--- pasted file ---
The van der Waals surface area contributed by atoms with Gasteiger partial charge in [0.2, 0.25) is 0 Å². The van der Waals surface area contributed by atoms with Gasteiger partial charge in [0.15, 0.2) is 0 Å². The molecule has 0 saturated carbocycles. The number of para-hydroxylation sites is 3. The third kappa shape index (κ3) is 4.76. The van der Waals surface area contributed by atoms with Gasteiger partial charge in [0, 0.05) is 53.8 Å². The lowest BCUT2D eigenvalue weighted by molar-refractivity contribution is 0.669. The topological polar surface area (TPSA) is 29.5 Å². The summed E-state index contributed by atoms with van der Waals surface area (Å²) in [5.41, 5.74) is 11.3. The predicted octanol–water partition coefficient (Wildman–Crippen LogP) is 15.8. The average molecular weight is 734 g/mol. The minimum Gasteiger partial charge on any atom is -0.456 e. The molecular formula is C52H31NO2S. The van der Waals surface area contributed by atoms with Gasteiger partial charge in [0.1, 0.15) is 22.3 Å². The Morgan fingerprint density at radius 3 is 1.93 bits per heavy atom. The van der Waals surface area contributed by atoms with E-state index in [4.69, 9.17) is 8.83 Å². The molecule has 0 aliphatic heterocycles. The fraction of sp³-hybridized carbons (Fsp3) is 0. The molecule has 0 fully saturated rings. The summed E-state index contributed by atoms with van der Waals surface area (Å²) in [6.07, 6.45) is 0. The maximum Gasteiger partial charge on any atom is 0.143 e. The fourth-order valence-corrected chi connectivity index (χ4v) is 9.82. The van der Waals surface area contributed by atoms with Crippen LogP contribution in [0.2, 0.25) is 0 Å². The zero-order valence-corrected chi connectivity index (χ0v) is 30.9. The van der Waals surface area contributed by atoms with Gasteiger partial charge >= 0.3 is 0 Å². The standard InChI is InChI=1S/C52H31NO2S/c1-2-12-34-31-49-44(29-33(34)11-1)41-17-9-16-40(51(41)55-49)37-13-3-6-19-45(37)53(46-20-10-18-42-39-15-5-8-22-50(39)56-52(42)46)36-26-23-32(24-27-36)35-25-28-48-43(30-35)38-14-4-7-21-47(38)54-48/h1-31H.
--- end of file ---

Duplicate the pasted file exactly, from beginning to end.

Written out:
The van der Waals surface area contributed by atoms with Gasteiger partial charge in [0.2, 0.25) is 0 Å². The van der Waals surface area contributed by atoms with Gasteiger partial charge in [0.15, 0.2) is 0 Å². The molecule has 0 saturated carbocycles. The number of para-hydroxylation sites is 3. The third kappa shape index (κ3) is 4.76. The van der Waals surface area contributed by atoms with Gasteiger partial charge in [0, 0.05) is 53.8 Å². The lowest BCUT2D eigenvalue weighted by molar-refractivity contribution is 0.669. The topological polar surface area (TPSA) is 29.5 Å². The summed E-state index contributed by atoms with van der Waals surface area (Å²) in [5.41, 5.74) is 11.3. The predicted octanol–water partition coefficient (Wildman–Crippen LogP) is 15.8. The average molecular weight is 734 g/mol. The minimum Gasteiger partial charge on any atom is -0.456 e. The molecular formula is C52H31NO2S. The van der Waals surface area contributed by atoms with Gasteiger partial charge in [0.1, 0.15) is 22.3 Å². The Morgan fingerprint density at radius 3 is 1.93 bits per heavy atom. The van der Waals surface area contributed by atoms with E-state index in [4.69, 9.17) is 8.83 Å². The molecule has 0 aliphatic heterocycles. The fraction of sp³-hybridized carbons (Fsp3) is 0. The molecule has 0 fully saturated rings. The summed E-state index contributed by atoms with van der Waals surface area (Å²) in [6.07, 6.45) is 0. The maximum Gasteiger partial charge on any atom is 0.143 e. The fourth-order valence-corrected chi connectivity index (χ4v) is 9.82. The van der Waals surface area contributed by atoms with Crippen LogP contribution in [0.2, 0.25) is 0 Å². The zero-order valence-corrected chi connectivity index (χ0v) is 30.9. The van der Waals surface area contributed by atoms with Gasteiger partial charge >= 0.3 is 0 Å². The standard InChI is InChI=1S/C52H31NO2S/c1-2-12-34-31-49-44(29-33(34)11-1)41-17-9-16-40(51(41)55-49)37-13-3-6-19-45(37)53(46-20-10-18-42-39-15-5-8-22-50(39)56-52(42)46)36-26-23-32(24-27-36)35-25-28-48-43(30-35)38-14-4-7-21-47(38)54-48/h1-31H.